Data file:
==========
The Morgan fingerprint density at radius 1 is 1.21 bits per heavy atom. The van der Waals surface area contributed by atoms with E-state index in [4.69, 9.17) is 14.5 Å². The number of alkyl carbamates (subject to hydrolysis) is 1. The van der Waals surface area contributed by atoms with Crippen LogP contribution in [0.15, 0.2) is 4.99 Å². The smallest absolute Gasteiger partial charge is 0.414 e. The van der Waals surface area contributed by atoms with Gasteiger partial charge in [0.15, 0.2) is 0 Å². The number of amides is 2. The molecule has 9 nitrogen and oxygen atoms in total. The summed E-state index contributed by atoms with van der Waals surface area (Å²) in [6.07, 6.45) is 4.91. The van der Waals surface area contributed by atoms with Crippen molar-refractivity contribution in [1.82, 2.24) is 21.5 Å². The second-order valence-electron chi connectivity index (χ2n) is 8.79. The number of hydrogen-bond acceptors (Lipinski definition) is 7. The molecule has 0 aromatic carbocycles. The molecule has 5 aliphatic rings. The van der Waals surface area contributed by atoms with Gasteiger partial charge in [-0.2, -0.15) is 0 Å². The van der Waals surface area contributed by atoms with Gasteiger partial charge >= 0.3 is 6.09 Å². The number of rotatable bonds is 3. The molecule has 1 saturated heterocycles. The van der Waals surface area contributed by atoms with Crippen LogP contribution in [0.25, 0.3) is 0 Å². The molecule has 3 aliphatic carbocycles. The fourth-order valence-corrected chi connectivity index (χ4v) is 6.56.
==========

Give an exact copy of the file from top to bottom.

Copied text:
The Morgan fingerprint density at radius 1 is 1.21 bits per heavy atom. The van der Waals surface area contributed by atoms with E-state index in [4.69, 9.17) is 14.5 Å². The number of alkyl carbamates (subject to hydrolysis) is 1. The van der Waals surface area contributed by atoms with Crippen LogP contribution in [0.15, 0.2) is 4.99 Å². The smallest absolute Gasteiger partial charge is 0.414 e. The van der Waals surface area contributed by atoms with Gasteiger partial charge in [0.15, 0.2) is 0 Å². The number of amides is 2. The molecule has 9 nitrogen and oxygen atoms in total. The summed E-state index contributed by atoms with van der Waals surface area (Å²) in [6.07, 6.45) is 4.91. The van der Waals surface area contributed by atoms with Crippen molar-refractivity contribution in [1.82, 2.24) is 21.5 Å². The second-order valence-electron chi connectivity index (χ2n) is 8.79. The number of hydrogen-bond acceptors (Lipinski definition) is 7. The molecule has 0 aromatic carbocycles. The molecule has 5 aliphatic rings. The van der Waals surface area contributed by atoms with Gasteiger partial charge in [-0.2, -0.15) is 0 Å². The van der Waals surface area contributed by atoms with Gasteiger partial charge >= 0.3 is 6.09 Å². The number of rotatable bonds is 3. The molecule has 1 saturated heterocycles. The van der Waals surface area contributed by atoms with Crippen LogP contribution in [0.25, 0.3) is 0 Å². The molecule has 3 aliphatic carbocycles. The fourth-order valence-corrected chi connectivity index (χ4v) is 6.56.